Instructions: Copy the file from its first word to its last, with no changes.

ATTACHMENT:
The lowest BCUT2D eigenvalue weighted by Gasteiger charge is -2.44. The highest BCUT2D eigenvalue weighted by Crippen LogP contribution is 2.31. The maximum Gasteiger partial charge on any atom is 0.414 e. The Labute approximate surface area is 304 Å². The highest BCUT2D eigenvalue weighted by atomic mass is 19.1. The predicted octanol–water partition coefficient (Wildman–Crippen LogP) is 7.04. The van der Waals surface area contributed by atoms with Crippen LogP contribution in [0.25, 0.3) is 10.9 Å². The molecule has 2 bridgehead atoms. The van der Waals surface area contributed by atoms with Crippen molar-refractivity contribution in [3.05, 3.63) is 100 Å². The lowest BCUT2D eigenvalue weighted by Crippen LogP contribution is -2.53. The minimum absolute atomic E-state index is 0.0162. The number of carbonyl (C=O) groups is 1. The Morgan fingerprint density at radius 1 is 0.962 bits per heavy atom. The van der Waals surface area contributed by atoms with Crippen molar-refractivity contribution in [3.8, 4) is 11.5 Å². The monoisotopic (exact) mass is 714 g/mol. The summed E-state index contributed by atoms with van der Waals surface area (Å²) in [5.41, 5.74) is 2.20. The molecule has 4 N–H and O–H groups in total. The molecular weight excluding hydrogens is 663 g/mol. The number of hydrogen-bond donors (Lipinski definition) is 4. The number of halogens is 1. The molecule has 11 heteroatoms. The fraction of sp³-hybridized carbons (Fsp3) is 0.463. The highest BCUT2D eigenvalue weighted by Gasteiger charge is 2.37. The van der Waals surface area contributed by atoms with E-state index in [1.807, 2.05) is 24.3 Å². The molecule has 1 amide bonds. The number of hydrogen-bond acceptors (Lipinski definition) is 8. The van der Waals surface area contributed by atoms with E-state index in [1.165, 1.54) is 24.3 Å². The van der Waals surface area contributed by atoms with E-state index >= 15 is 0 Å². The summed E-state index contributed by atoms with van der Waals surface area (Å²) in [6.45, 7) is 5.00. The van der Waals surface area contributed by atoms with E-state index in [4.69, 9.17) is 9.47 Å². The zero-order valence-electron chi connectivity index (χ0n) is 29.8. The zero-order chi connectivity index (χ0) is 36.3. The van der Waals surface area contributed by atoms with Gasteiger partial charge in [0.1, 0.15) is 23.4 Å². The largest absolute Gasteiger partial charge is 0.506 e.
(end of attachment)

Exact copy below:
The lowest BCUT2D eigenvalue weighted by Gasteiger charge is -2.44. The highest BCUT2D eigenvalue weighted by Crippen LogP contribution is 2.31. The maximum Gasteiger partial charge on any atom is 0.414 e. The Labute approximate surface area is 304 Å². The highest BCUT2D eigenvalue weighted by atomic mass is 19.1. The predicted octanol–water partition coefficient (Wildman–Crippen LogP) is 7.04. The van der Waals surface area contributed by atoms with Crippen LogP contribution in [0.25, 0.3) is 10.9 Å². The molecule has 2 bridgehead atoms. The van der Waals surface area contributed by atoms with Crippen molar-refractivity contribution in [3.05, 3.63) is 100 Å². The lowest BCUT2D eigenvalue weighted by Crippen LogP contribution is -2.53. The minimum absolute atomic E-state index is 0.0162. The number of carbonyl (C=O) groups is 1. The Morgan fingerprint density at radius 1 is 0.962 bits per heavy atom. The van der Waals surface area contributed by atoms with Crippen molar-refractivity contribution in [3.8, 4) is 11.5 Å². The monoisotopic (exact) mass is 714 g/mol. The summed E-state index contributed by atoms with van der Waals surface area (Å²) in [5.41, 5.74) is 2.20. The molecule has 4 N–H and O–H groups in total. The molecular weight excluding hydrogens is 663 g/mol. The number of hydrogen-bond donors (Lipinski definition) is 4. The number of halogens is 1. The molecule has 11 heteroatoms. The fraction of sp³-hybridized carbons (Fsp3) is 0.463. The highest BCUT2D eigenvalue weighted by Gasteiger charge is 2.37. The van der Waals surface area contributed by atoms with E-state index in [1.807, 2.05) is 24.3 Å². The molecule has 1 amide bonds. The number of hydrogen-bond acceptors (Lipinski definition) is 8. The van der Waals surface area contributed by atoms with E-state index in [1.165, 1.54) is 24.3 Å². The van der Waals surface area contributed by atoms with E-state index >= 15 is 0 Å². The summed E-state index contributed by atoms with van der Waals surface area (Å²) in [6.45, 7) is 5.00. The van der Waals surface area contributed by atoms with E-state index in [4.69, 9.17) is 9.47 Å². The zero-order valence-electron chi connectivity index (χ0n) is 29.8. The zero-order chi connectivity index (χ0) is 36.3. The van der Waals surface area contributed by atoms with Gasteiger partial charge in [0.1, 0.15) is 23.4 Å². The largest absolute Gasteiger partial charge is 0.506 e.